"You were had," said one angry taxpayer.
"You guys got crushed," said another.
L.A.'s Keystone Kops rollout of a new trash recycling program, which has featured a dramatic service reduction at a huge price increase for thousands of customers.
It's so bad, even the people who supported the plan are ducking for cover, pointing fingers or throwing everyone else under the bus.
Not everyone who spoke at Tuesday's Los Angeles City Council committee hearing lashed out at council members Nury Martinez, Paul Koretz, Paul Krekorian, Gil Cedillo and Mitch O'Farrell.
Some praised RecycLA or offered hope that the kinks will be worked out to accomplish the city's admirable goal of diverting trash from landfills and reducing the number of crisscrossing trucks spewing pollution.
But cleaning up the mess may not be easy, given how badly the city screwed up the deal. City officials signed a 10-year contract with seven companies, some of which dispute allegations of overcharging and say they're just doing what the contract allows them to do.
As The Times has reported, customers are getting dinged for added fees if the hauler has to move a trash bin a certain distance or use a remote device to open a gate. I'm still getting bombarded with calls and emails from landlords who say their bills have multiplied three, four, five and six times.
"We've always agreed with the objectives" of promoting more recycling, Beverly Kenworthy of the California Apartment Assn. told me after testifying before the committee. But nobody anticipated crippling fee increases, she said.
"I have clients who are panicking about how they're going to pay," she said.
Before Tuesday's meeting, council members O'Farrell, Koretz and Mike Bonin took their own shots at the program, which, by the way, they voted to approve in 2016.
"I feel I was sold a bill of goods," O'Farrell said.
Bonin said the RecycLA rollout was "nothing short of a hot mess."
And Koretz said bills have been "substantially larger than we ever dreamed possible."
Well, guess what, guys? This thing didn't happen overnight. It was in the works for years.
Were you napping?
Were you happy to support anything sealed and delivered by a combination of labor leaders and environmental activists?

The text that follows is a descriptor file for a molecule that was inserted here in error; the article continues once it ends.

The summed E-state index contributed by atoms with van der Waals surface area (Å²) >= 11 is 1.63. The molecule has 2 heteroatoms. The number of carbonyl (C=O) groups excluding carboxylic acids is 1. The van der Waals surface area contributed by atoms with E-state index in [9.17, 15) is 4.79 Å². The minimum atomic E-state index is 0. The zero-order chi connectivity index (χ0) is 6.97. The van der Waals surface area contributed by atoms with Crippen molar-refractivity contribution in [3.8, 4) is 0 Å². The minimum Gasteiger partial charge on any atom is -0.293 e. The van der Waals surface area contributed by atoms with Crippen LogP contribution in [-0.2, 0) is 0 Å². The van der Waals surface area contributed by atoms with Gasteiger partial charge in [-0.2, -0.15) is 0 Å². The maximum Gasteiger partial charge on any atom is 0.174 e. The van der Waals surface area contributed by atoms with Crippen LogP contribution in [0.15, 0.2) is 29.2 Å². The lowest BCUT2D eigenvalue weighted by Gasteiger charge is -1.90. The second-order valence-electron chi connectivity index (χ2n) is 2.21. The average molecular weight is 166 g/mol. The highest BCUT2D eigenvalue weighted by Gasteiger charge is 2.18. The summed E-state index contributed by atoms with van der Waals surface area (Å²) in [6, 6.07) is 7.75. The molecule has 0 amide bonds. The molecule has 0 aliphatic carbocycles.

Did you owe a favor to the biggest cheerleader for RecycLA — Mayor Eric Garcetti?
Speaking of the mayor, I couldn't help thinking about him while attending Tuesday's hot mess matinee.
Let me explain.
Just one week ago, Garcetti cleared the air on who will serve as the next full-time city administrative officer. That's a crucial position at City Hall — one that requires sharp administrative skills, a strong sense of independence and a willingness to tell the boss the truth whether he wants to hear it or not.
In fact, the former city administrative officer, Miguel Santana, recommended against the current RecycLA contract. Santana argued that all the wage and environmental objectives could have been met, and fees controlled, by creating competition in each region of the city rather than awarding exclusive contracts.
Garcetti and a council majority rejected Santana's argument, and now we know how that turned out.
So whom did Garcetti pick to succeed Santana, who left last year?
To nobody's surprise, he went with the interim, Rich Llewellyn, who happens to be his former legal advisor and a longtime aide.
My first reaction:
Was Garcetti's wife unavailable?
Was his father, the former district attorney, unwilling to come out of retirement?
I'm not saying Llewellyn doesn't know his stuff; he's been around a while and gets high marks from some people. But the mayor, a cautious guy for somebody who keeps hinting at a run for president, went with the safest choice, even though in his telling, Llewellyn is someone who is "unafraid to tell you the unvarnished truth."
And then there's the selection process, as reported by my colleague David Zahniser.
Despite the importance of the job, Councilman David Ryu said he saw "no evidence that a comprehensive search was done."
One of the applicants, who serves as assistant city administrative officer, said he wasn't even interviewed. Garcetti, meanwhile, said the search was "exhaustive" and was narrowed down in the end to Llewellyn and another Garcetti ally, Deputy Chief of Staff Matt Szabo.
Look, the city administrative officer job isn't exactly an adversarial position, but it's got to be filled by someone who's willing to say you can't buy a new car when the roof leaks and the sidewalk is cracked.
The administrative officer has to be brutally honest about whether tax dollars are being thrown to the wind, as was the case when a CAO study pointed out that $100 million a year was spent on homelessness without much coordination or impact.
The CAO has to play hardball in contract negotiations with unions that make campaign donations to the mayor and council members.
Los Angeles has a homeless problem that's getting worse.
The Times just ran a blistering expose (by Jack Dolan, Gus Garcia-Roberts and Ryan Menezes) about how cops and firefighters are missing years of work but getting twice the pay in a loosely monitored and widely abused pre-retirement program.
Another Times investigation (by Emily Alpert Reyes, Laura J. Nelson and Ben Poston) pointed out that the city paid $19 million last year to settle lawsuits over injuries and deaths suffered by bicyclists, many of whom went down after hitting potholes or cracks in a city that promotes bike riding but can't fix its streets.
We've got projected budget deficits, employees at the Department of Water and Power don't pay healthcare premiums, and City Hall just hosted a RecycLA circus a week after Garcetti picked a buddy to serve as the city's top watchdog.
And how many people were interviewed for the job?
"More than one, less than 100," Garcetti told Zahniser.
That happens to be the same number of complaints I get each day about RecycLA.